Ukraine accuses Belarus of stoking tensions over Jewish pilgrims

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Ukraine has accused Belarus of encouraging more Jewish pilgrims to go to their shared border even as up to 2,000 of them remain stranded there.

In a statement, Ukraine said that Belarus was “exacerbating tensions” by claiming that the pilgrims, devout Hasidic Jews who want to visit the tomb of a famous rabbi, will be able to cross the border.

On the contrary, both Ukraine and Israel have urged members of the Hasidic community not to visit Uman, the central Ukrainian town where the grave of Rabbi Nahman, the founder of the Breslov Hasidic movement, is located.

“We call on the Belarusian authorities to stop [peddling]false statements that [give]the impression that the border of Ukraine can be broken open to foreigners,” Ukraine’s presidency said.

Hundreds of Hasidic Jews, including children, are currently camped out at the border of the two countries, where charities and pilgrims claim they are running out of food and medical supplies.

“We are stuck here with no money, no roof, no food or drink,” said Haim Weitshandler, 40.

Weitshandler urged the Israeli government to resolve what he called a “humanitarian catastrophe”.

Hasidic Jews travel to Ukraine every Jewish New Year — which is being marked from September 18-20 — in their tens of thousands to worship at Rabbi Nahman’s tomb.

But Ukraine is keen to avoid a spike in coronavirus infections and Kyiv has closed its borders to foreigners until late September. Israel has imposed a three-week lockdown.

A video released by Ukrainian border guards showed dozens of ultra-Orthodox pilgrims in traditional garb praying in the middle of a road near a long line of trucks.

Suitcases and bags were strewn on the ground while one man played a guitar.

Ukrainian border guards armed with shields looked on, forming a cordon.

Belarus’ Alexander Lukashenko has told officials to provide assistance to the pilgrims, accusing Ukraine of “shutting its borders” and leaving hundreds of people in neutral territory.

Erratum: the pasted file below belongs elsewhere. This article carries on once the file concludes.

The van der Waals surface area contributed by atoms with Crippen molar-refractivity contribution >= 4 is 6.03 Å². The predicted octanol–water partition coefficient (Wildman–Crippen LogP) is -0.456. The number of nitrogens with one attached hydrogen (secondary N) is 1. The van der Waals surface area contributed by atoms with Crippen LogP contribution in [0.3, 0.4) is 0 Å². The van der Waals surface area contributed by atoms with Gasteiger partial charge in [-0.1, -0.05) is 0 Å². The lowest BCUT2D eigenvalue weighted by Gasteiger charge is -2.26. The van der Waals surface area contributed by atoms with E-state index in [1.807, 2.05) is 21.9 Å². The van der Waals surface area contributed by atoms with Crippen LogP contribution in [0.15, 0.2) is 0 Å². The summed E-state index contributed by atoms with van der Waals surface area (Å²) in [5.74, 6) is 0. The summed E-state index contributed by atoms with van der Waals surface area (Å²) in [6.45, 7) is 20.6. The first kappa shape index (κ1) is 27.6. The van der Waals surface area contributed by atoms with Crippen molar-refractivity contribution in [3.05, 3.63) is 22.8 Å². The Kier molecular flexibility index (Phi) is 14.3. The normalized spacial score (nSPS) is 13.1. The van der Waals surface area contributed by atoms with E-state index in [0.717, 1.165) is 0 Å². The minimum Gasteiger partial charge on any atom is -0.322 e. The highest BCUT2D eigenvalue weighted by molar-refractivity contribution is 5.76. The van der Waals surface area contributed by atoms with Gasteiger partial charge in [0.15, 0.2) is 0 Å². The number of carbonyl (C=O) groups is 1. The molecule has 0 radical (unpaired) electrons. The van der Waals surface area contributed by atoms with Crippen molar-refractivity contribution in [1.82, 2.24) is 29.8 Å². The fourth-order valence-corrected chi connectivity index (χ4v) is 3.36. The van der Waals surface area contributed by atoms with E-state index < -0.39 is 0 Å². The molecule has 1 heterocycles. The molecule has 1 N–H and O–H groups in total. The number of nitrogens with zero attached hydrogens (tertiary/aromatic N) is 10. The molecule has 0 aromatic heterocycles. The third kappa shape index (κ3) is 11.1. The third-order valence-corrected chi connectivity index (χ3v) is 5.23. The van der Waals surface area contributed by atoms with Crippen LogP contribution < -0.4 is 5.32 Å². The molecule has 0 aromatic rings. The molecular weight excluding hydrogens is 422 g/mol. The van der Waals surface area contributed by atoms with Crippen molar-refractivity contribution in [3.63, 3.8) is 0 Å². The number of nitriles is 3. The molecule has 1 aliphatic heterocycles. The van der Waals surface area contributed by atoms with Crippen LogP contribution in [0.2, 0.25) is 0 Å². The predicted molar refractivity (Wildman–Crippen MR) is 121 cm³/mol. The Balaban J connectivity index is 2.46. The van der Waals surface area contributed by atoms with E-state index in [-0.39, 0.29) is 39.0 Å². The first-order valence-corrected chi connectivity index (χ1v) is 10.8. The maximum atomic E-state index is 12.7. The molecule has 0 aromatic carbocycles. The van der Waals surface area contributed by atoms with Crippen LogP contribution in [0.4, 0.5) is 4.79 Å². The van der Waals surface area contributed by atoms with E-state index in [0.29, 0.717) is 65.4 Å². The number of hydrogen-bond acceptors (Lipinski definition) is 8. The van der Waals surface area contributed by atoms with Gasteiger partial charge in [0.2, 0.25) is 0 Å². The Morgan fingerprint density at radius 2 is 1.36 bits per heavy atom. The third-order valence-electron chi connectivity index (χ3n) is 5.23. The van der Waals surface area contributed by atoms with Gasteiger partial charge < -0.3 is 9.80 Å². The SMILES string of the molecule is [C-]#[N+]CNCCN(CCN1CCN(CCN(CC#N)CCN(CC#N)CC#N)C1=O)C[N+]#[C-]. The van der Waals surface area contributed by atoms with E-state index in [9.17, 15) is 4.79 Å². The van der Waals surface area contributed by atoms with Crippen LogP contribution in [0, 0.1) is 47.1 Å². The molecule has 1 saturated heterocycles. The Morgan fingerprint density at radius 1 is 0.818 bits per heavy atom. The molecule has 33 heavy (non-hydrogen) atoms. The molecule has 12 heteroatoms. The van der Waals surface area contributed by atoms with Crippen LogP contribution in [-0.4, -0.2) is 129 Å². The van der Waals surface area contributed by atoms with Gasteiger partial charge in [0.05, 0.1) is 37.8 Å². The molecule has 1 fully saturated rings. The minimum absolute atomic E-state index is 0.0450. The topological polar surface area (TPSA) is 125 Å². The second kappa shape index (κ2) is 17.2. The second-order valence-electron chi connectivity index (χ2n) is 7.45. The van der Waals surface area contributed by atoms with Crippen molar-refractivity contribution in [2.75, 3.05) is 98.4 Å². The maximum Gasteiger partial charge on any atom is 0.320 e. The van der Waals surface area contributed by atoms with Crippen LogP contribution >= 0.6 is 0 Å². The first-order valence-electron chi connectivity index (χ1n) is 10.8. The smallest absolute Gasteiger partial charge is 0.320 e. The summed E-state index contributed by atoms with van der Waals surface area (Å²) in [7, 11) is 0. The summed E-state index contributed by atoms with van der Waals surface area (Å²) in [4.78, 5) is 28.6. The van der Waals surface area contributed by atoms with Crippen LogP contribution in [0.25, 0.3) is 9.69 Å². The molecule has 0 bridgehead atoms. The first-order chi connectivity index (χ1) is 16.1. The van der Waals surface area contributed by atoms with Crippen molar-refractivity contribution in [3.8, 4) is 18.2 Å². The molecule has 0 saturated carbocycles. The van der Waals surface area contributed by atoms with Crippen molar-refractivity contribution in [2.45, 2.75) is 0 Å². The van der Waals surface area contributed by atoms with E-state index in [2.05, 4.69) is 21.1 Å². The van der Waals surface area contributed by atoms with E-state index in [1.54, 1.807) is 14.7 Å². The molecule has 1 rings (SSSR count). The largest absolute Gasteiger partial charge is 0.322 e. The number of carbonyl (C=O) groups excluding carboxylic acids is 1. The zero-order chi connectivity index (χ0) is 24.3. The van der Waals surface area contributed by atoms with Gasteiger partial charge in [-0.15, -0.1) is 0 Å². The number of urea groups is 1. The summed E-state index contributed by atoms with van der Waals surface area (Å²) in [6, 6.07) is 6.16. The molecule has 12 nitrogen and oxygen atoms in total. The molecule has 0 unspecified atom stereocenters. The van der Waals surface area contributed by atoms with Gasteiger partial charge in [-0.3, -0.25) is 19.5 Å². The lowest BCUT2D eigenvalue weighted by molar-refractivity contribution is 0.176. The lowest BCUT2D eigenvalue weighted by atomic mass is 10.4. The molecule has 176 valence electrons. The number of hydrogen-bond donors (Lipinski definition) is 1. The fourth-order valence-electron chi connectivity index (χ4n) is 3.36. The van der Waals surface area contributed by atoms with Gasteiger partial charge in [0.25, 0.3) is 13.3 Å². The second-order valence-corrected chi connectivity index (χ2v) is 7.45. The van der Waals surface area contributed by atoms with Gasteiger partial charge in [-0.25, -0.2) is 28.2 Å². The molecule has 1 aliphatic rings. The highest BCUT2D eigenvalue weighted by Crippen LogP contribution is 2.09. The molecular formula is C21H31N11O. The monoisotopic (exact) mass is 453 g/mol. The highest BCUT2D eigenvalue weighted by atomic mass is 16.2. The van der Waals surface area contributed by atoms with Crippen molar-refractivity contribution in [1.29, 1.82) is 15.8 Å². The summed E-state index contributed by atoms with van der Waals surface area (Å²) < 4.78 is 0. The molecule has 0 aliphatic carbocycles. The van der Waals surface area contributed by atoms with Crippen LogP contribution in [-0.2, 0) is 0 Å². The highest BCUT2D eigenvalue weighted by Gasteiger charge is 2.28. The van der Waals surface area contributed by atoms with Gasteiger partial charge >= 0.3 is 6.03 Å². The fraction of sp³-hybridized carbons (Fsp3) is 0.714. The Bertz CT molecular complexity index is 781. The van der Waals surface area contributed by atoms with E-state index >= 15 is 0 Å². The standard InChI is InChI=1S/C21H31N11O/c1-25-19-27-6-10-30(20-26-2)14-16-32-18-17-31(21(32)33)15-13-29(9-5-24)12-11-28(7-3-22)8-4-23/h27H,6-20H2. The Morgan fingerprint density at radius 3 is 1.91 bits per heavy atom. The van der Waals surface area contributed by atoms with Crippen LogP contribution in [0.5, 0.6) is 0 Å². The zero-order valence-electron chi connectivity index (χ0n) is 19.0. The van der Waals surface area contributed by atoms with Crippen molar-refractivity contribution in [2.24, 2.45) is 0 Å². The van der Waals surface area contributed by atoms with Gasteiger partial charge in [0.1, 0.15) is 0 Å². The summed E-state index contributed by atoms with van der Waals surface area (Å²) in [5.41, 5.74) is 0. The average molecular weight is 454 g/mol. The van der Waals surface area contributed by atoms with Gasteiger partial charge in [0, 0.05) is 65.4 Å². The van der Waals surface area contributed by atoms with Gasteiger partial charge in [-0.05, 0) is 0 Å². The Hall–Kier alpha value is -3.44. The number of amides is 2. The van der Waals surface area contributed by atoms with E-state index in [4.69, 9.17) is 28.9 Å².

The Belarus Red Cross Society said the pilgrims did not have “enough resources to ensure their basic needs” and assistance was being provided, particularly to parents with children, the elderly and people with disabilities.

As of Tuesday morning, 690 pilgrims were at the Ukrainian-Belarusian border and hundreds more were expected to arrive, Kyiv said.

“We expect that three charter planes — some 600 foreigners — will arrive in Minsk,” Deyneko said, referring to the capital of Belarus.

He said up to 1,000 people were expected to arrive at the border near Ukraine’s northern Chernigiv region, while in the northwest up to 700 were expected near Zhytomyr region and as many as 1,500 people near Volyn region.

Authorities have deployed aircraft and drones to monitor the border and said the pilgrims were receiving water and kosher food from Jewish organisations.

The border guard service said people were trying to enter Ukraine “even after having received explanations and were fully aware of the entry restrictions for foreigners”.

Thousands of pilgrims have already arrived in Uman, police said.

Speaking to AFP in the historic city, Haim Hasin, a 43-year-old representative of the local Jewish community, expressed hope that travellers would soon be allowed in.

“We are trying to do everything to prepare the place. All restrictions are being followed here,” he said.

As pilgrims one by one approached the tomb and kissed it, fellow worshippers in yellow vests immediately moved to disinfect it and temperature checks were carried out. Signs outside urged people to wear masks.

Last week, a group of pilgrims broke apart barriers set up to ensure the orderly passage to the shrine and Ukraine said it would deport two people.

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